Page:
For years, Augusta, Georgia, has held its local elections in November, when turnout is high. But last year, state Republicans changed the election date to July, when far fewer blacks make it to the polls. The effort was blocked under the Voting Rights Act (VRA) by the federal government, which cited the harm that the change would do to minorities. But now that the Supreme Court has badly weakened the landmark civil rights law, the move looks to be back on. The city’s African-Americans say they know what’s behind it. “It’s a maneuver to suppress our voting participation,” Dr. Charles Smith, the president of Augusta’s NACCP branch, told msnbc. The dispute is flaring at a time when Georgia, long deep-red, is becoming increasingly politically competitive, and Democrats have nominated two candidates with famous names for high-profile statewide races next year. Voting rights experts say the events in Augusta may be a sign of what’s to come—or even of what’s already happening. In June, the Supreme Court invalidated Section 5 of the VRA, which had required certain jurisdictions, mostly in the south, to submit election changes to the federal government to ensure they didn’t harm minority voters. Since then, harsh voting restrictions put in place by several southern states have generated national news coverage—Texas’ voter ID law and North Carolina’s sweeping voting bill most prominent among them. But most of the changes stopped by Section 5 weren’t statewide laws. Instead, they were measures adopted at the local or county level.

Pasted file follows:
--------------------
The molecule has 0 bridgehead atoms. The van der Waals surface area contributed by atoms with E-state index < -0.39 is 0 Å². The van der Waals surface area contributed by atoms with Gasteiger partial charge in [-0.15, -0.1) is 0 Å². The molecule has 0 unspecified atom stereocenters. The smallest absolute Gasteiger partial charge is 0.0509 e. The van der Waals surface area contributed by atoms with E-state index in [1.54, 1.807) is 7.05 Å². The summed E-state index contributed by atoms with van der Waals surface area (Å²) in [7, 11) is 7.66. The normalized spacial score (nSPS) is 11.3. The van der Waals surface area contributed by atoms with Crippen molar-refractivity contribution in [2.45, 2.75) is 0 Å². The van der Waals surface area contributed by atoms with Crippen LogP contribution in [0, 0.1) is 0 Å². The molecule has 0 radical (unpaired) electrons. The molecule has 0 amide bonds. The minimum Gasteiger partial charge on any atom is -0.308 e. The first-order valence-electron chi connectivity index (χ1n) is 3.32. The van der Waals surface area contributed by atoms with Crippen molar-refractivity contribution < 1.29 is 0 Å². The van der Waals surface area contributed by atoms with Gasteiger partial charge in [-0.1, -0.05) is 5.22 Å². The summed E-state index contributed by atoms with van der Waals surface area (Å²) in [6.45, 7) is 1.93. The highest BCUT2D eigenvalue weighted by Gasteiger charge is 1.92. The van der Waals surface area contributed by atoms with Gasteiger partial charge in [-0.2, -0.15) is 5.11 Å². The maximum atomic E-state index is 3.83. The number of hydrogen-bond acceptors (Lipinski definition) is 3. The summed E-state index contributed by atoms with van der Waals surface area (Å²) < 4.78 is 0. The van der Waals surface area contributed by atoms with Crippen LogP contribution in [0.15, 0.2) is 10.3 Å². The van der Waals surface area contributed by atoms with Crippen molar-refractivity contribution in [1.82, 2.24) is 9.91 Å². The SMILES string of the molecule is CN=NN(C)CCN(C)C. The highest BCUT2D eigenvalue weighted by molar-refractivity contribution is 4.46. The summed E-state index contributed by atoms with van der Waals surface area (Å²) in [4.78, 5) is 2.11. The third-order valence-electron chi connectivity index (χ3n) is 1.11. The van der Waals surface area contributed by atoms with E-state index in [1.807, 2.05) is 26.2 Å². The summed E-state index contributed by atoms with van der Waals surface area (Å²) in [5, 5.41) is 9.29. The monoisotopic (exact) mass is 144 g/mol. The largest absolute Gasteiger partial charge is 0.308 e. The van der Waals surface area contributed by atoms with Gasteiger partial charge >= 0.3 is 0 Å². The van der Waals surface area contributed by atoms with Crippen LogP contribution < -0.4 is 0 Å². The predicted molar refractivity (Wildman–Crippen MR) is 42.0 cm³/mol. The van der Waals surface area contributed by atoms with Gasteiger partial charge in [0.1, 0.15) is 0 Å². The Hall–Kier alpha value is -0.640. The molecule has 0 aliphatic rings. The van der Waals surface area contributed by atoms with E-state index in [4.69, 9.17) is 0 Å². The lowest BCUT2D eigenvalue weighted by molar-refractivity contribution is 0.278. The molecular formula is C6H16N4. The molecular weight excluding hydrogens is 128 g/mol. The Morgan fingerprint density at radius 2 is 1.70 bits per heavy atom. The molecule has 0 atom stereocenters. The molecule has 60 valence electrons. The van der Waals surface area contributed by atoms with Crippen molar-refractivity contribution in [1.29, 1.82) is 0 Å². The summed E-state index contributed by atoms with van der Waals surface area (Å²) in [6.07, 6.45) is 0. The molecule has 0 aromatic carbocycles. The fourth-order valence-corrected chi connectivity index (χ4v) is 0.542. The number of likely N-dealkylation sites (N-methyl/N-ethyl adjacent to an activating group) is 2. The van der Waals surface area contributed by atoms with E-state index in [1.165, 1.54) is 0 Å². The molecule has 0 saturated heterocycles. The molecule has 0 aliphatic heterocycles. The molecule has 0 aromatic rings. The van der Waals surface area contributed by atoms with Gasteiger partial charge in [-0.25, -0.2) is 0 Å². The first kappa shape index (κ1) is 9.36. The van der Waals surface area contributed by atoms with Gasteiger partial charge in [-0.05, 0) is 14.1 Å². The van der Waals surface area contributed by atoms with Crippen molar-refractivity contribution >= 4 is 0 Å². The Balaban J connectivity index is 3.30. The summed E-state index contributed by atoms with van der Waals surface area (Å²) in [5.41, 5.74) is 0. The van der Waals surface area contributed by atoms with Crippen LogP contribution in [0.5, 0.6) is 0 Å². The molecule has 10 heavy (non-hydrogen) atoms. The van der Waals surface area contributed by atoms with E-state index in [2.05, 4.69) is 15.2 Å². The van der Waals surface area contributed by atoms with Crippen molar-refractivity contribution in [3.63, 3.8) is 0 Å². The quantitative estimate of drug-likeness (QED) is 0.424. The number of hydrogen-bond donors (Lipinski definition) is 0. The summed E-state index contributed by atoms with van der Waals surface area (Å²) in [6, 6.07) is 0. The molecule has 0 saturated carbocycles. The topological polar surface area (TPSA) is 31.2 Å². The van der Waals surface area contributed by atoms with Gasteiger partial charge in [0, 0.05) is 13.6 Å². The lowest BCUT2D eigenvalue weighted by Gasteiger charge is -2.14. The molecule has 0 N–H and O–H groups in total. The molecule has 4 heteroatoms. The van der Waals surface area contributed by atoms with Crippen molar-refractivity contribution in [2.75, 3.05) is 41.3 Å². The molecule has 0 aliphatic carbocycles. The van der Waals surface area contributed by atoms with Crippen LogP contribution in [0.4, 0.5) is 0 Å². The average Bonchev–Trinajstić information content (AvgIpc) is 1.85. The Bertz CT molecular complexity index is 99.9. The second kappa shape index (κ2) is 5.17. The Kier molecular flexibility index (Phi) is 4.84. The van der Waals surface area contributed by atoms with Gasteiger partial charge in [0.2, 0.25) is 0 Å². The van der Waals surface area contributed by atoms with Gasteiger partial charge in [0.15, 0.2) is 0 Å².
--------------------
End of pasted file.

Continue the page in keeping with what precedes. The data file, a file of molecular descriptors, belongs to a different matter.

“It’s school boards, and county commissions, and city councils, and water districts, and police juries,” Julie Fernandes, a former top voting-rights official at the Justice Department, said last week at a panel on voting rights. “It’s all the stuff that really, really, really matters to folks all over the country, where they live.”
So it’s no surprise that since the high court’s ruling, smaller jurisdictions from Georgia to Arizona are moving to change election rules in ways that undermine hard-won minority political power. Donita Judge, a staff attorney with the Advancement Project, a civil-rights organization, said these kind of local election changes deserve more focused attention.
“In many ways, those type of elections are the ones that really impact you day-to-day,” Judge told msnbc. “We have to keep our eyes on those areas also.”